Matthieu Ricard is an active member of the Mind and Life Institute, an organization dedicated to broadening the understanding of how the mind works by exploring the intersection between contemplative traditions and contemporary scientific inquiry.
He contributes to the research on the effect of meditation on the brain at various universities in the USA and Europe and is the co-author of several scientific publications.Humanitarian commitment
All proceeds from Matthieu Ricard’s books, photographs, and events are donated to Karuna-Shechen (www.karuna-shechen.org/), the humanitarian association he created. Based on the ideal of “compassion in action”, Karuna-Shechen develops education, medical, and social projects for the most destitute populations of the Himalayan region.
For more information on Karuna-Shechen : www.karuna-shechen.org
Saul Bellow: Letters
In the newly published collected correspondence of Saul Bellow…
BY LEO ROBSON PUBLISHED 11 NOVEMBER 2010
Saul Bellow, edited by Benjamin Taylor
Penguin, 571pp, £30
“Of course I am not a Freudian,” Saul Bellow wrote to Philip Roth in 1974. “For one fierce interval I was a Reichian. At the moment I have no handle of any sort. I can neither be picked up nor put down.” But it wasn’t true. While at work on Humboldt’s Gift (1975), Bellow had developed an interest in the work of Rudolf Steiner, the founder of anthroposophy. And although he insisted, in a letter to the English barrister and “historian of consciousness” Owen Barfield, that he could not call himself a Steinerian, he was using – and refusing – the handle as a measure of knowledge rather than appetite. In 1973, he started attending meetings of the Anthroposophical Society of Chicago; two decades on, he wrote that he had read Steiner’s books “by the score”. Asked by an interviewer to account for the appeal of this work, he said: “When Steiner tells me I have a soul and a spirit, I say, yes, I always knew that.”
So while Bellow, who was happy to identify himself as “American, Jew, novelist, modernist”, did not deem himself fit to be called a Steinerian, he had, in another sense, “always” been one. Some of the most fascinating letters in this book are addressed to Barfield, for whose work Bellow expressed great admiration but from whom he received little in return. This was a rare case. Though he showed a tendency towards paranoia (in 1948, “I am a born slightee”; in 1980, “a favourable letter from me is a kiss of death”), most of his correspondence was conducted on the understanding that he was the senior – and busier – figure. And while Barfield evidently enjoyed Bellow’s company and encouraged his interest in Steiner, he was unable to finish the Steiner-heavy Humboldt’s Gift. Almost desperate, Bellow wrote in 1979, “I can’t easily accept your dismissal of so much investment of soul.” In defence of “‘novelistic’ expression”, he quoted Steiner: “If a man has no ordinary sense of realities, no interest in the details of others’ lives, if he is so ‘superior’ that he sails through life without troubling about its details, he shows he is not a genuine seer.”
To Bellow, the brainy product of immigrant Chicago, anthroposophy offered support for his lifelong intuitions about the relationship between the street and the universe. It was a matter of discrimination. To locate the possibilities for transcendence in city life, you must first identify what Charlie Citrine, the Steiner-mad narrator of Humboldt’s Gift, calls “the accidental, the merely phenomenal, the wastefully and randomly human”; Bellow and Citrine also borrowed Wyndham Lewis’s phrase “the moronic inferno” (a place, according to a 1981 letter, “as hot as ever”). In 1978, during an alimony dispute, Bellow wrote to Barfield: “Today I was asked for an inventory of my personal belongings, and I wonder whether the court would hesitate to put them on auction. One never knows. I manage nevertheless to concentrate daily on the distinctions between the essential and the inessential.” And in the final letter printed here – from 2004, when Bellow was 88 – he recalls: “My mother coveted for me a pair of patent-leather sandals with an elegantissimo strap. I finally got them – I rubbed them with butter to preserve the leather. This is when I was six or seven years old. Amazing how it all boils down to a pair of patent-leather sandals.” And what do the sandals boil down from? What is “it”? In one letter, Bellow talks of “the total human situation”; in another, with a hint of irony, “Life, that grand enterprise”.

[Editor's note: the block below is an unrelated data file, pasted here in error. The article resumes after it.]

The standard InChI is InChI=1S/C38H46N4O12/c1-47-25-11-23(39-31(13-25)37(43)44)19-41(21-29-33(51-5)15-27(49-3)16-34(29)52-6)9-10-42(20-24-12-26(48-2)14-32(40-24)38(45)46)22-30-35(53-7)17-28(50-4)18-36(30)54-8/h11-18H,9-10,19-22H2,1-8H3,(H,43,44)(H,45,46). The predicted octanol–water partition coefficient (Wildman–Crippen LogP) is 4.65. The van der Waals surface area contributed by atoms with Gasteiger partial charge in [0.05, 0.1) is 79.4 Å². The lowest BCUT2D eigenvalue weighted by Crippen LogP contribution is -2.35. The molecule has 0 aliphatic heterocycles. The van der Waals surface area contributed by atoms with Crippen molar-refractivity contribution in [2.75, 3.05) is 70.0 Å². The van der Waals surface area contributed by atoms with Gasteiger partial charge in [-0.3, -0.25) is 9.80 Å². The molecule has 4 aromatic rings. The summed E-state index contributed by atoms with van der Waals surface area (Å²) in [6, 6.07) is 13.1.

Bellow’s spiritual or metaphysical vocabulary was intimately related to a bodily one. In 1966, he reread War and Peace and saw a kindred spirit: “I’m convinced that Leo was a somatological moralist. Eyes, lips and noses, the colour of the skin, the knuckles and the feet do not lie . . . It’s not a bad system. I seem to have used it myself, most of the time.” He was right to spot the connection; much of his own art lay in finding the mind’s construction in the face. (“Your looking things in the face is not inferior to mine,” he told Roth in 1981, the metaphor slipping its moorings.) Through the corporeal, Bellow believed, he could reach something, even somewhere, else. The belief persisted until the end. Chick, the narrator of his last novel, Ravelstein(2000), reflects: “I have always been inclined to give a special diagnostic importance to the upper lip. If there is a despotic tendency it will reveal itself there.” The swift-nibbed describer is at one with the novelist of ideas.